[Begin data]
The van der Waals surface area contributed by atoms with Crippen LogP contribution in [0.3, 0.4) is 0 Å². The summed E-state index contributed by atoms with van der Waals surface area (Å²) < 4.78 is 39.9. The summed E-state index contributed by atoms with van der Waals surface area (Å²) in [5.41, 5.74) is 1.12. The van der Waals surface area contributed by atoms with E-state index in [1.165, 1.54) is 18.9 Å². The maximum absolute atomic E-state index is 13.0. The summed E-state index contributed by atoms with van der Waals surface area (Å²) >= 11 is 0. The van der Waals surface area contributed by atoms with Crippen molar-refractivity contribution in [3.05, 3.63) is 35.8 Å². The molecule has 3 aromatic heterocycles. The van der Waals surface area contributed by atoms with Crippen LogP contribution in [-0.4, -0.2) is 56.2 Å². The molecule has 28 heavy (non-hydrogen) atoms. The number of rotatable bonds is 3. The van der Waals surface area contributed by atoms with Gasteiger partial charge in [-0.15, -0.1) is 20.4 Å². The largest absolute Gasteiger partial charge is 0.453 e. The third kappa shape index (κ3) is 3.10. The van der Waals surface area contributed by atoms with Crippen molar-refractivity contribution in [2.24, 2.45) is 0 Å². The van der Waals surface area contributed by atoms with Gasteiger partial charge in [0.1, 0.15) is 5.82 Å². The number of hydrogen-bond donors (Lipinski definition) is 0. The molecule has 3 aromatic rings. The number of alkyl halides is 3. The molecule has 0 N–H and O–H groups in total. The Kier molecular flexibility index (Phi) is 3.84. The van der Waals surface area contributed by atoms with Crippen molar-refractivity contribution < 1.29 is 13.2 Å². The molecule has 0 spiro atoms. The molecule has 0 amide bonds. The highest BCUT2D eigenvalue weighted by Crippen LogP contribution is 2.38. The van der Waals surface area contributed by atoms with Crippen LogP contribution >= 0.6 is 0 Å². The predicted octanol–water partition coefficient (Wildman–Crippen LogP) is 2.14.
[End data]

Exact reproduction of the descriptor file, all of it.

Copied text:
The van der Waals surface area contributed by atoms with Crippen LogP contribution in [0.3, 0.4) is 0 Å². The summed E-state index contributed by atoms with van der Waals surface area (Å²) < 4.78 is 39.9. The summed E-state index contributed by atoms with van der Waals surface area (Å²) in [5.41, 5.74) is 1.12. The van der Waals surface area contributed by atoms with E-state index in [1.165, 1.54) is 18.9 Å². The maximum absolute atomic E-state index is 13.0. The summed E-state index contributed by atoms with van der Waals surface area (Å²) >= 11 is 0. The van der Waals surface area contributed by atoms with Crippen molar-refractivity contribution in [3.05, 3.63) is 35.8 Å². The molecule has 3 aromatic heterocycles. The van der Waals surface area contributed by atoms with Crippen LogP contribution in [-0.4, -0.2) is 56.2 Å². The molecule has 28 heavy (non-hydrogen) atoms. The number of rotatable bonds is 3. The van der Waals surface area contributed by atoms with Gasteiger partial charge in [-0.15, -0.1) is 20.4 Å². The largest absolute Gasteiger partial charge is 0.453 e. The third kappa shape index (κ3) is 3.10. The van der Waals surface area contributed by atoms with Crippen molar-refractivity contribution in [2.24, 2.45) is 0 Å². The van der Waals surface area contributed by atoms with Gasteiger partial charge in [0.1, 0.15) is 5.82 Å². The number of hydrogen-bond donors (Lipinski definition) is 0. The molecule has 3 aromatic rings. The number of alkyl halides is 3. The molecule has 0 N–H and O–H groups in total. The Kier molecular flexibility index (Phi) is 3.84. The van der Waals surface area contributed by atoms with Crippen molar-refractivity contribution < 1.29 is 13.2 Å². The molecule has 0 spiro atoms. The molecule has 0 amide bonds. The highest BCUT2D eigenvalue weighted by Crippen LogP contribution is 2.38. The van der Waals surface area contributed by atoms with Crippen LogP contribution >= 0.6 is 0 Å². The predicted octanol–water partition coefficient (Wildman–Crippen LogP) is 2.14.